Markets

Solar taps into massive rural electrification market


11 Oct. 2017 by Jason Deign, Solarplaza

Development bank support is gradually allowing specialist solar-plus-storage companies to target a market with 1.2 billion customers.


Plug the Sun


Cost-effective advanced battery technology is helping solar companies tap into the rural electrification market, which covers 18% of the world’s population. One start-up, Hong Kong-based Plug the Sun, is aiming to install 25,000 rural electrification systems over the next year within two projects alone.

The company will be selling the systems for USD$600 each, which includes Chinese-made solar panels and batteries plus power systems, cabling, lights and more. The systems typically provide between 1 kWh and 5 kWh of energy, said Walter Marin, CEO of Plug the Sun, a joint venture by technical services provider Enerray and Fast Power.

This puts Plug the Sun’s offering at the top end of rural electrification systems, which may cost as little as $50 to $100 and deliver just 50 W to 300 W. The higher specification makes sense for rural electrification programmes seeking to provide more than simple lighting, though.

Plug the Sun aims to provide advanced lithium-ion or lead-acid batteries that can store enough solar energy to power appliances ranging from TVs to fridges. In the past, Fast Power has even used similar setups to school computer rooms in sub-Saharan Africa.

Today sub-Saharan Africa is ground zero for rural electrification: 95% of the 1.2 billion people worldwide who do not have grid access live there or in the developing countries of Asia. Solar power is bringing hope to many of these communities. According to Electricity Beyond the Grid, a report by the accountancy firm PwC: “Falling costs have led to solar playing a centre-stage role in providing many households with a first rung on the energy ladder.”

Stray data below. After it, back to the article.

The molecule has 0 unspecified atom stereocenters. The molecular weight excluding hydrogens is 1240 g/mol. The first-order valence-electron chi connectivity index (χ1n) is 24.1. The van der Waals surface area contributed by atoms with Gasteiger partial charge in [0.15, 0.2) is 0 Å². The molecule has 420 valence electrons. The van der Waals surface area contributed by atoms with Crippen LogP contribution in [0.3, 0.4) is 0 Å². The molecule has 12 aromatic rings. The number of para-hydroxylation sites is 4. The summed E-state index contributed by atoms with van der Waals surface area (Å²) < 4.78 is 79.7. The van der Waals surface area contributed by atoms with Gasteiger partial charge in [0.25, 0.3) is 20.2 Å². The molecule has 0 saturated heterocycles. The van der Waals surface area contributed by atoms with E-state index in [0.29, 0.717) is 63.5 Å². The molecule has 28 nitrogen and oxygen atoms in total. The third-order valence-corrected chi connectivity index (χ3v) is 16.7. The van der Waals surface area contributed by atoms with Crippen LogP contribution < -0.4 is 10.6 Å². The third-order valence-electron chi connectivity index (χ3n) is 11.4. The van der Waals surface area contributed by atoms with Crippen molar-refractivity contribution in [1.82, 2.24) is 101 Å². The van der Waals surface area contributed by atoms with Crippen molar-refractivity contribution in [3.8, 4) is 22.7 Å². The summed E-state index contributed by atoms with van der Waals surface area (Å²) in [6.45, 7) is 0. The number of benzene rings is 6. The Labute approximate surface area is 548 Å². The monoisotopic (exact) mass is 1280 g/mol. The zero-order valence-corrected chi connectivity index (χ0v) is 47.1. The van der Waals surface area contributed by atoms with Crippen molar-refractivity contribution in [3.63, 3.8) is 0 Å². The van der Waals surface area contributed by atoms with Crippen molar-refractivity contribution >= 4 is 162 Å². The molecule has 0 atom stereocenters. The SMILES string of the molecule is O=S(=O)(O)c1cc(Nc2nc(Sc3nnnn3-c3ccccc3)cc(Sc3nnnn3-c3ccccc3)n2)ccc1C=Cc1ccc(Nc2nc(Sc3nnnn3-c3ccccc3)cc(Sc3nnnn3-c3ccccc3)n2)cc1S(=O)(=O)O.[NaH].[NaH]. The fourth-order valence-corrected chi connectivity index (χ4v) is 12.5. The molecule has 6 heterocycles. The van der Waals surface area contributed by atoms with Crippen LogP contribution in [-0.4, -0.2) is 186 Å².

Finding funding for rural electrification programmes remains a challenge, however. Marin said the two projects Plug the Sun is working on, in Argentina and the Philippines, respectively, are only possible thanks to World Bank funding. A third project has stalled due to lack of finance. Rural electrification “goes to the bottom of the pyramid” in terms of investor interest, said Marin.

There are signs this may be changing, however. In March, for instance, investors joined the Alliance for Rural Electrification, Energias de Portugal and the Africa-EU Renewable Energy Cooperation Programme to investigate ways of supporting off-grid energy programmes.

Even so, the World Bank believes current progress is not rapid enough to meet a global energy goal of 100% electrification by 2030. That is why the involvement of dedicated players such as Plug the Sun is key. While for now Plug the Sun is mostly aiming to meet demand from tenders by the World Bank and other development bodies, in time it is hoped that moves towards rural electrification will unlock private finance as well.

When that happens, said Marin, his company will be waiting with a solid knowledge of the market and a product that has been tried and tested in the field. “We want to share our vision of providing energy to all people by 2030,” he commented.